A Medigap plan (also called a Medicare Supplement), sold by private companies, can help pay some of the health care costs Original Medicare doesn't cover, like copayments, coinsurance and deductibles.
Some Medigap plans also offer coverage for services that Original Medicare doesn't cover, like medical care when you travel outside the U.S. If you have Original Medicare and you buy a Medigap plan, Medicare will pay its share of the Medicare-approved amount for covered health care costs. Then your Medigap plans pays its share.
What are the differences between Medigap and Medicare Advantage plans?
A Medigap plan is different from a Medicare Advantage (MA) plan (PDF, 107KB). MA plans are a way to get Medicare benefits, while a Medigap only supplements your Original Medicare benefits.
Medicare Advantage plans
Fewer out-of-pocket costs
More out-of-pocket costs
Works in any state
Works only in your state, by region
Don't need a provider network (unless you buy a Medigap Select plan)
Must use a provider network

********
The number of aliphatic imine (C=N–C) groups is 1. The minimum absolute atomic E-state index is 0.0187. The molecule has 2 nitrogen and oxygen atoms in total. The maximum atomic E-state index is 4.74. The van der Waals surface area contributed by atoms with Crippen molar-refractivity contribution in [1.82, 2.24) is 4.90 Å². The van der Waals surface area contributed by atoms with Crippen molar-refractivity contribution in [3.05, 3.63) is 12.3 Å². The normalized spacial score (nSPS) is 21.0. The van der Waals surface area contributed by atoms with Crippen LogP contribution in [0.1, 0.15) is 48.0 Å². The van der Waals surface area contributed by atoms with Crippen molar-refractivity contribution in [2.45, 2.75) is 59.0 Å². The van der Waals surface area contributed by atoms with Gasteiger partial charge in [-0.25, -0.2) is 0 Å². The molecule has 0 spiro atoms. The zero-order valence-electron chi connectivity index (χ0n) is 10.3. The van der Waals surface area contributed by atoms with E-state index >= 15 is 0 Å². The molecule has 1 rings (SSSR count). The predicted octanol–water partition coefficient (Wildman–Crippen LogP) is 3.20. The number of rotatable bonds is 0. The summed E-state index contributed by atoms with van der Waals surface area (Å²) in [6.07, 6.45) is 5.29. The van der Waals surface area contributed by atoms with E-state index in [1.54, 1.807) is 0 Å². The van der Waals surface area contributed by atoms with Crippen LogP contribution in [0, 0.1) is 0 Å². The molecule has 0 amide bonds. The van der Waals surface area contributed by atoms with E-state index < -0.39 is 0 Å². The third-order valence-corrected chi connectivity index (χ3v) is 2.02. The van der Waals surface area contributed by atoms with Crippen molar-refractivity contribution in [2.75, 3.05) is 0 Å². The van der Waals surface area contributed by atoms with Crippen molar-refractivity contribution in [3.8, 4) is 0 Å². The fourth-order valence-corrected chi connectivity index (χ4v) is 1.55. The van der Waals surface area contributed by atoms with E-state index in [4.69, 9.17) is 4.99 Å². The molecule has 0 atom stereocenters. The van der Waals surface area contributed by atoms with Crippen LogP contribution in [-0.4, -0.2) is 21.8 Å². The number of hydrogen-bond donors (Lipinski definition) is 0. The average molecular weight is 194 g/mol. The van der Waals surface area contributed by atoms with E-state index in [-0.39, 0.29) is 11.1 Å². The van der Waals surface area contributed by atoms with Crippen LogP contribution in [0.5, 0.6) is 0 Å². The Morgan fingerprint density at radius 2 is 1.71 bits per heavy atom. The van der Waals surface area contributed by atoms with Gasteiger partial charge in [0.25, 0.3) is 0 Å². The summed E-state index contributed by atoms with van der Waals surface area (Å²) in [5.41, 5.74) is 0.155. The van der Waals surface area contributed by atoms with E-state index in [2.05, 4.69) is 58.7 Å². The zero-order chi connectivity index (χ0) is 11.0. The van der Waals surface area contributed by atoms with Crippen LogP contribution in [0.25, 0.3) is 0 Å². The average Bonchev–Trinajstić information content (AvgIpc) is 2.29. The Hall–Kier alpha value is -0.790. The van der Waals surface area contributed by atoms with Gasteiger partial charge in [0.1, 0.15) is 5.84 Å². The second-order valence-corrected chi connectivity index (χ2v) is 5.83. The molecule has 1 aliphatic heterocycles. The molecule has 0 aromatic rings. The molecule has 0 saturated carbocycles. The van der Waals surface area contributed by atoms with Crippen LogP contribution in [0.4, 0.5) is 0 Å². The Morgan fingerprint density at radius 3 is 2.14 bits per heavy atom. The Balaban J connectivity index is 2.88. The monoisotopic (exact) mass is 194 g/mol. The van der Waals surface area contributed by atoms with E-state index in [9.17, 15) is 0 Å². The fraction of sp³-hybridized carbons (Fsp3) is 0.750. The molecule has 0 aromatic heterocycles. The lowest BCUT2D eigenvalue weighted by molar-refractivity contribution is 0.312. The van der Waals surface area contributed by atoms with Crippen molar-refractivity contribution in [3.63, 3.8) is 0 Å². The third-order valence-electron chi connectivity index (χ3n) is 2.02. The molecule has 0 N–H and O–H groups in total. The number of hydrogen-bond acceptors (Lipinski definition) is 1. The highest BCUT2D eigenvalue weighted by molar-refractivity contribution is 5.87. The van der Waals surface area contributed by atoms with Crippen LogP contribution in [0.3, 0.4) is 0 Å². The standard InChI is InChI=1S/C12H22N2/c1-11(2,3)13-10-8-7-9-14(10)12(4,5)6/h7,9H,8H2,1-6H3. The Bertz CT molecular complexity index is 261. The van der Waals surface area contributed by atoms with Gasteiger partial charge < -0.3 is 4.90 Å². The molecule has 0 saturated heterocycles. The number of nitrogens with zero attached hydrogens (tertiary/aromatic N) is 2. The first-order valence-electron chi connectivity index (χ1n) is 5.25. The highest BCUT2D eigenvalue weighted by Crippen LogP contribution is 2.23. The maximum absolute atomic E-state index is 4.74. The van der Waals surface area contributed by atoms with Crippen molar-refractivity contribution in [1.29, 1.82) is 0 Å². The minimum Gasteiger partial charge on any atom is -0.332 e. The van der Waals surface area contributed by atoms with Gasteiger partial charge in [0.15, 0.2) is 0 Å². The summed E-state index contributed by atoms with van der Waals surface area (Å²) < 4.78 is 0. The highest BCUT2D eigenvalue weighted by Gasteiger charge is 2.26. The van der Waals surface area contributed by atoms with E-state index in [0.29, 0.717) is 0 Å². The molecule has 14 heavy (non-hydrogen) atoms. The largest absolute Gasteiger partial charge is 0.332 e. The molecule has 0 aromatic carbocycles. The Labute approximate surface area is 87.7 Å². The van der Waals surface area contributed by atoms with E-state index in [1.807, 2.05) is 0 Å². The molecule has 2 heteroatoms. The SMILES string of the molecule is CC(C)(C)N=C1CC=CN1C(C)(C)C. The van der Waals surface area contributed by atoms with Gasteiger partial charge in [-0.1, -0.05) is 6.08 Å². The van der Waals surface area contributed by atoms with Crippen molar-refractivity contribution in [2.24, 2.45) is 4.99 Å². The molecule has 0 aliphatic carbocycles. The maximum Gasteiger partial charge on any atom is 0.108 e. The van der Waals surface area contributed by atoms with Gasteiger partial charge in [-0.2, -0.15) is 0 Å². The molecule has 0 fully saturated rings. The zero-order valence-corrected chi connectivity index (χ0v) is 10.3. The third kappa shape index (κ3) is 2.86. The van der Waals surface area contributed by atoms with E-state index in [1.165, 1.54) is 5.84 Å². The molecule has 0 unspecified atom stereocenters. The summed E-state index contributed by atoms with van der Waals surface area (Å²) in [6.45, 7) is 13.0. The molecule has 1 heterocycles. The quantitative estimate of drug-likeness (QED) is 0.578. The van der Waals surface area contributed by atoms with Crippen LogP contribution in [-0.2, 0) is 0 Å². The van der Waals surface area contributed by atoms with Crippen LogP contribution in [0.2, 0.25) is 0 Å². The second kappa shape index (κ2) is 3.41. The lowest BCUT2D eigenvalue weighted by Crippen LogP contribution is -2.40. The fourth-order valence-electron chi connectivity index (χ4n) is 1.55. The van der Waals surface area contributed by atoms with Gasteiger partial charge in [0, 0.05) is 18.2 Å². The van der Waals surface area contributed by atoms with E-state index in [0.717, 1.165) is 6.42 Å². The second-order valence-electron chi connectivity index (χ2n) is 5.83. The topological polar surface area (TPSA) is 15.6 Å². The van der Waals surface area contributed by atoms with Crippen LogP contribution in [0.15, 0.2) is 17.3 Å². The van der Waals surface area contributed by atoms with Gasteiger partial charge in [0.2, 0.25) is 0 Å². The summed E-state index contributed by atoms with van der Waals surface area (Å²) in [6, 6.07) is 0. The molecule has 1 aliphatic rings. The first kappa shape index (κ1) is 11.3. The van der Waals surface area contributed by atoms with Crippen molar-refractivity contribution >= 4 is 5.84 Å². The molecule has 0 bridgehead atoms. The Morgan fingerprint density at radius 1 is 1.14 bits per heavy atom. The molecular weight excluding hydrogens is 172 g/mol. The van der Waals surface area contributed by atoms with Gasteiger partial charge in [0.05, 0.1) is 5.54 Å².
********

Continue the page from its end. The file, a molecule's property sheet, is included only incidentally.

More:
Medicare Part D not included
Medicare Part D usually included
Things to consider before you buy a plan
- You must have Medicare Part A and Part B (www.medicare.gov).
- If you have a Medicare Advantage (MA) plan, you can apply for a Medigap policy, but make sure you leave the MA plan before your Medigap plan starts.
- You pay the private insurance company a monthly premium for your Medigap plan in addition to the monthly Part B premium you pay to Medicare.
- A Medigap plan only covers one person. If you and your spouse both want Medigap coverage, you'll each have to buy separate policies.
- You can buy a Medigap plan from any insurance company that's licensed in your state to sell one.
- Any standardized Medigap plan is guaranteed renewable even if you have health problems. This means the insurance company can't cancel your Medigap plan as long as you pay the premium.